I'm looking for classic references that describe the usual electrostatic contributions which have to be calculated in molecular dynamics simulations. I find it very hard to apprehend what different interaction potentials actually do to calculate electrostatic interactions.

Here are some questions that confuse me:

  • Is the description of electrostatics in non-periodic simulations a strict subset of the calculations performed in periodic simulations? That is, there are these techniques like Ewald summation which speed up calculations by leveraging the periodic nature of the system and splitting the interactions into short- and long-range parts which can be described in different ways that manages to avoid the $O(N^2)$ nature of the problem. Does this type of description completely replace the simpler $O(N^2)$ approach one might take in a non-periodic simulation?
  • Why do electrostatics for most potentials seem to stop at charge and dipole interactions? Shouldn't we really consider interactions involving higher-order mutipoles as well?

As you can see, I have a lot of basic holes in my knowledge of the way these calculations are carried out even though I have personally implemented some of these methods before. If someone could provide me with references that discuss the different types of approximations (and how they relate to one another) to the electrostatic part of the interactions needed for MD simulations, that would be greatly appreciated.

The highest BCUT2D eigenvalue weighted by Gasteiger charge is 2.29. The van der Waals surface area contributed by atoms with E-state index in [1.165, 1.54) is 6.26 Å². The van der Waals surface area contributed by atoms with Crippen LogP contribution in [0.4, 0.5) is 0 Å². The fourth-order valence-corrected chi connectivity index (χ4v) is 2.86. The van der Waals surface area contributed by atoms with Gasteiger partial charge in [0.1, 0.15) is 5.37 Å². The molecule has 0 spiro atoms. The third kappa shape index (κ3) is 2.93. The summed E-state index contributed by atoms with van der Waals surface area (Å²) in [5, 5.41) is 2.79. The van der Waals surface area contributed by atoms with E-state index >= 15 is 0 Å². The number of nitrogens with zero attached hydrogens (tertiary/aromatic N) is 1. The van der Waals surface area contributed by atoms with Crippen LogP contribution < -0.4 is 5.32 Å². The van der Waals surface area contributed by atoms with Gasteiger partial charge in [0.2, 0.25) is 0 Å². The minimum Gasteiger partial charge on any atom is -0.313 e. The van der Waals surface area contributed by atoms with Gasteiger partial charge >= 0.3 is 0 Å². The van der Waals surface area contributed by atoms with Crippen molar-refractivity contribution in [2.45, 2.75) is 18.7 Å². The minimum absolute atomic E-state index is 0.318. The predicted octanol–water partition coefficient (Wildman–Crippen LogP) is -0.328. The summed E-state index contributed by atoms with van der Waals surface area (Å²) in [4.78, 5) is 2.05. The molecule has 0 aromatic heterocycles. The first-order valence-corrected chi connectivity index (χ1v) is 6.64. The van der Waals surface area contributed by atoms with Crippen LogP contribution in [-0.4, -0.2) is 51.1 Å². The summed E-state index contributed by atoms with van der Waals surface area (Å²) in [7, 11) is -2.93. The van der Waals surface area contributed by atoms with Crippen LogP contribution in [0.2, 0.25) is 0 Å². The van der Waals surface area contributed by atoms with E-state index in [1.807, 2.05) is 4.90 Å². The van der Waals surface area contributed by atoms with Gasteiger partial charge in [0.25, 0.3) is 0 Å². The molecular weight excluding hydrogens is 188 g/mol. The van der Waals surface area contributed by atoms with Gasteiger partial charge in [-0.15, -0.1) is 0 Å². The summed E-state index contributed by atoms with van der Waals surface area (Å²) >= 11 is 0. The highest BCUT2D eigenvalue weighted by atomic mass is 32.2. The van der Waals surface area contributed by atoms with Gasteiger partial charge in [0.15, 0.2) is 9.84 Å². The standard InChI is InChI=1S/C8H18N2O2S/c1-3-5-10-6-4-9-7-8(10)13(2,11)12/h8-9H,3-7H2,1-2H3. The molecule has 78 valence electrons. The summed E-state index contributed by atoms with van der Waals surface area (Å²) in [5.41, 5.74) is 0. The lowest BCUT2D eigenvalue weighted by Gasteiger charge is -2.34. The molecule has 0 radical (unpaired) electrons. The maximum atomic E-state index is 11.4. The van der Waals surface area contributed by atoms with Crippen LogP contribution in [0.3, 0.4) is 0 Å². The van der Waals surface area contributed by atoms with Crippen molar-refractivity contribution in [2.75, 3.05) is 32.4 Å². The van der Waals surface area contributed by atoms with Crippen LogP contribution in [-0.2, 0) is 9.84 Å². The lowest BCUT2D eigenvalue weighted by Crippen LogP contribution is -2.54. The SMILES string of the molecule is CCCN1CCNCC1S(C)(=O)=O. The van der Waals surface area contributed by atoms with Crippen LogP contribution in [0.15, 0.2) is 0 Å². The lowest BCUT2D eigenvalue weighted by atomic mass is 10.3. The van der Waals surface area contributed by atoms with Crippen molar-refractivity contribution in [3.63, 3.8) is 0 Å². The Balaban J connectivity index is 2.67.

• 2
    $\begingroup$ As for your second question, this is because (1) the interactions between higher-order multipoles are rather short-ranged, (2) calculating these interactions are relatively costly and more difficult to code, and (3) high-order multipoles are harder to parameterize. If you are doing ab initio calculations instead of molecular mechanics, you will see that much higher order multipoles are used (when the Coulomb interaction is calculated by multipolar expansion). For example DMol3 uses up to octupoles and hexadecapoles, and BDF uses up to 256-poles. $\endgroup$
    – wzkchem5
    Jul 1 at 7:44

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